Intel Corp’s CEO said it could take several years for a global shortage of semiconductors to be resolved, a problem that has shuttered some auto production lines and is also being felt in other areas, including consumer electronics.

European Union: Germany is considering lifting 2030 targets for solar and onshore wind by 50 GW and 24 GW, respectively, according to a leaked document. The “climate action plan 2022” draft sets Germany’s target for solar at 150 GW and onshore wind at 95 GW. The paper said the measures starting 2022 were needed to deliver on a new 2030 climate law draft.

The European Commission and Bill Gates joined forces in an initiative to mobilize as much as $1 billion investment in clean technologies such as green hydrogen and sustainable fuels. The Commission and Breakthrough Energy Catalyst, a program founded by Gates, want to muster the funding in 2022-2026 to build large-scale, commercial-demonstration projects that will deliver significant reductions in carbon dioxide. The partners will also invest in direct air emissions capture and long-duration energy storage.

The Greens in the European Parliament warned that some member states’ recovery plans may lead to so-called greenwashing and could fail to meet the region’s climate-related spending goals. The political group called on the European Commission to reject national measures that are not in line with standards set for a climate-friendly recovery. While some national plans appear to meet climate-related spending targets on paper, “a closer look reveals that billions of euros are subject to mis-tagging and rule-bending.”

China: Factory activity slipped in May, but consumer spending held up. The result was broadly in line with the 51.1 median forecast expected by economists polled by The Wall Street Journal and marked the 15th straight month that the gauge came in above the 50 mark that separates expansion from contraction. Total new orders retreated to the lowest level in a year as fewer bookings from overseas markets pushed new export orders into contraction territory.

China’s runaway economic recovery has been so successful that it has caused power shortages across dozens of its manufacturing and industrial hubs in the country’s south. Factories across cities such as Guangzhou, Foshan, and Dongguan, known for producing global consumer and high-tech products, have been ordered to use less power and even close between one to three days a week to mitigate the shortfall. China’s state planner warned provincial and regional governments against missing their energy consumption, and efficiency targets for 2021 after two-thirds of them fell short of at least some of their goals in the first quarter.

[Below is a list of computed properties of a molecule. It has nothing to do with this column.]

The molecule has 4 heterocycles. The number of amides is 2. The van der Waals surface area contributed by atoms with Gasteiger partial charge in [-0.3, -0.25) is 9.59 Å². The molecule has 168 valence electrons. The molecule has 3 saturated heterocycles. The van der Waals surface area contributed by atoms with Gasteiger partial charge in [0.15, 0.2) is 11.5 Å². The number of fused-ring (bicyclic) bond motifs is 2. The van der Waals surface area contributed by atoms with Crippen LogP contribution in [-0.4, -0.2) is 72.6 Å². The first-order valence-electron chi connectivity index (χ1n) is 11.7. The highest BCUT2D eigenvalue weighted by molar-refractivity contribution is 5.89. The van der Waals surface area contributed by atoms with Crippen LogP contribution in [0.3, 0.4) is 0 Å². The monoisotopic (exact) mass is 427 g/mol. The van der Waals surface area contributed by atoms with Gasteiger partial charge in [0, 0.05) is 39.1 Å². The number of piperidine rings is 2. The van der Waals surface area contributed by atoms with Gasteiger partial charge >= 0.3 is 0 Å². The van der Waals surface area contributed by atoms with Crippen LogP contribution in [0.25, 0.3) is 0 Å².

Electric vehicle makers and suppliers rallied on Tuesday after a string of positive news for the industry, with Chinese companies clocking in the most significant gains. This year, electric-car makers have had a hard time holding on to the intense market enthusiasm of 2020 amid an increasing threat of competition from legacy automakers, the global semiconductor shortage, and a rising reluctance among investors for holding onto riskier assets.

China’s independent refineries are struggling to secure adequate feedstock for the coming months due to tight regional supplies and high prices, market and industry sources told S&P Global Platts. Beijing introduced a consumption tax on imported cargoes of blended heavy crudes, at the same rate as fuel oil from June 12th, leading to independent refineries imported crude feedstock to be restricted mainly by their crude import quota.

China is likely to cap its key oil product exports — gasoline, gasoil, and jet fuel — in 2021 by slashing quota allocation to meet the carbon emission peak target. Several Beijing-based sources with knowledge of the matter said on June 1. “Exporting these cargoes of oil products to overseas almost [equates] to exporting carbon to other countries, which goes against the global goal of making carbon peak earlier,” one of the sources said. “We never believed China wanted to become increasingly short on crude just to export more products, in part as it raises pollution and increases carbon intensity,” said Grace Lee, senior analyst with S&P Global Platts Analytics. As a result, the government planned to cut the annual export quota for the products significantly from 2020.

Russia: President Putin’s government is spending more than $10 billion on railroad upgrades that will help boost exports of coal. Authorities will use prisoners to help speed the work, reviving a reviled Soviet-era tradition. The project to modernize and expand railroads that run to Russia’s Far Eastern ports is part of a broader push to make the nation among the last standing in fossil fuel exports as other countries switch to greener alternatives. The government is betting that coal consumption will continue to rise in big Asian markets like China.

President Putin said on Friday that Russia’s Nord Stream 2 gas pipeline is ready to start pumping gas to Germany, and the final stretch will be completed. Successive US administrations have imposed sanctions to block the project that will ship gas directly from Russia to Germany, bypassing Western ally Ukraine. Russia’s Gazprom has pressed ahead with building the pipeline after US sanctions left it without a Western pipe-laying company in late 2019. Still, the administration of President Biden last month waived some sanctions. “I think it should be completed especially given that the new US administration speaks of its intention to build up good relations with its key partners in Europe,” Putin told a forum in St Petersburg.